28%

January 21, 2020 | Number of The Day
Percentage of NJ voters who opt for Joe Biden among Democratic presidential candidates

New Jersey’s Democratic presidential primary is not until June 2 and we know that a lot could happen on the hustings between now and then. In the meantime, Emerson College Polling has taken a snapshot of where the remaining Democratic candidates stand with Garden State voters. Data for the poll was collected from Jan. 16 to 19. Main takeaways? Former Vice President Joe Biden leads in New Jersey, with 28% of the vote, followed closely by Sen. Bernie Sanders (25%), then Sen. Elizabeth Warren (15%) and Michael Bloomberg (9%). Lagging are Pete Buttigieg and Andy Yang (both at 6%), Sen. Amy Klobuchar (4%), Congresswoman Tulsi Gabbard (3%) and Congressman John Delaney (2%). While the poll finds zero support for Sen. Michael Bennet, Tom Steyer and Deval Patrick, it registers 2% support for “Someone else.”

There’s a striking generation gap between Biden and Sanders voters. Biden is popular with baby boomers, taking 40% of the over-50 vote, but he manages only 9% among those in the 18-29 age group. That script flips in the case of Sanders, who takes 36% of the under-50 vote but only 7% among his over-65 peers. Warren is the third most popular candidate in all four age groups with a range of support between 12% to 22%.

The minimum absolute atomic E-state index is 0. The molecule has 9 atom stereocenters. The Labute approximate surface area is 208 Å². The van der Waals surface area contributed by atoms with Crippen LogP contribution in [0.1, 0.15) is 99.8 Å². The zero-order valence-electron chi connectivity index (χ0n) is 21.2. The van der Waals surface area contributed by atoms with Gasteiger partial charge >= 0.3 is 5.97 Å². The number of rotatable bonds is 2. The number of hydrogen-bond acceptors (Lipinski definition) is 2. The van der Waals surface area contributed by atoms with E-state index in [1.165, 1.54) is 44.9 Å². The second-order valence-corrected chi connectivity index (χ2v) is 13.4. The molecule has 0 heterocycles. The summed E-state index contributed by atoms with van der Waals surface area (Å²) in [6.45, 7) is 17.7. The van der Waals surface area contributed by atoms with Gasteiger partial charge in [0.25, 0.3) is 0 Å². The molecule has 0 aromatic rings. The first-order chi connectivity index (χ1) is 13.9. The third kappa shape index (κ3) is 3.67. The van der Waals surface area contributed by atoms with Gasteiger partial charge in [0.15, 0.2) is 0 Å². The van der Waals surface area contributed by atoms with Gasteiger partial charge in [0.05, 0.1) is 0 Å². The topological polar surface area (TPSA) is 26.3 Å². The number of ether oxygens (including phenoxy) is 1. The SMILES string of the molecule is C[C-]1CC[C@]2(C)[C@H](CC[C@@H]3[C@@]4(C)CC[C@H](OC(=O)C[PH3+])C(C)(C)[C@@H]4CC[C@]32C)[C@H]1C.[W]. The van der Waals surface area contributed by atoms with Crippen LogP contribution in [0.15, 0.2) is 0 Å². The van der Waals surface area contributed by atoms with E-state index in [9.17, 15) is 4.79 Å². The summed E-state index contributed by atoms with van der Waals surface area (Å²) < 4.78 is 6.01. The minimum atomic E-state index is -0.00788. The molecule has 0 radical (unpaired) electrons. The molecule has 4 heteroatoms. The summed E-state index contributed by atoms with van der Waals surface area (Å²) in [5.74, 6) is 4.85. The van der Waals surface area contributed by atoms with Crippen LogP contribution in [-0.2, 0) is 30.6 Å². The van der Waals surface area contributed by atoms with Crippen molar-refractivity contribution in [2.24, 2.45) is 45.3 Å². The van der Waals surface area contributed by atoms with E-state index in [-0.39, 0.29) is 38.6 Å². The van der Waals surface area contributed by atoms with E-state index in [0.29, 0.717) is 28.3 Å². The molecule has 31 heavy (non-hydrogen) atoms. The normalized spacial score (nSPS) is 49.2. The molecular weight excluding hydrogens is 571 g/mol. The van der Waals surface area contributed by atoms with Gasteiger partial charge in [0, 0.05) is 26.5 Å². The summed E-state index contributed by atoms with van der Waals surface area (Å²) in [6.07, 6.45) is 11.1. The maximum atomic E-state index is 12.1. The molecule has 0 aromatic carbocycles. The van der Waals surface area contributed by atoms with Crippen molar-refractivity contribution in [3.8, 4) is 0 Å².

Biden leads overall among female voters (29%), followed by Sanders (22%), then Warren (19%). Among males, the vote splits Sanders (28%), Biden (27%) and Warren (11%). Among Hispanic voters, Sanders leads (31%), followed by Warren (28%), and Biden with (16%). Biden has a substantial lead among African American voters (47%), followed by Warren (17%) and Sanders (14%). Support among white voters breaks toward Sanders (27%), Biden (23%) and Warren (13%).

A majority of voters (55%) expect Biden to be the nominee. Sanders is the next expected choice (22%), then Warren (10%). About half of Democratic primary voters (48%) say they will definitely vote for the candidate they prefer now, while 52% indicate they could change their mind and vote for another candidate by June.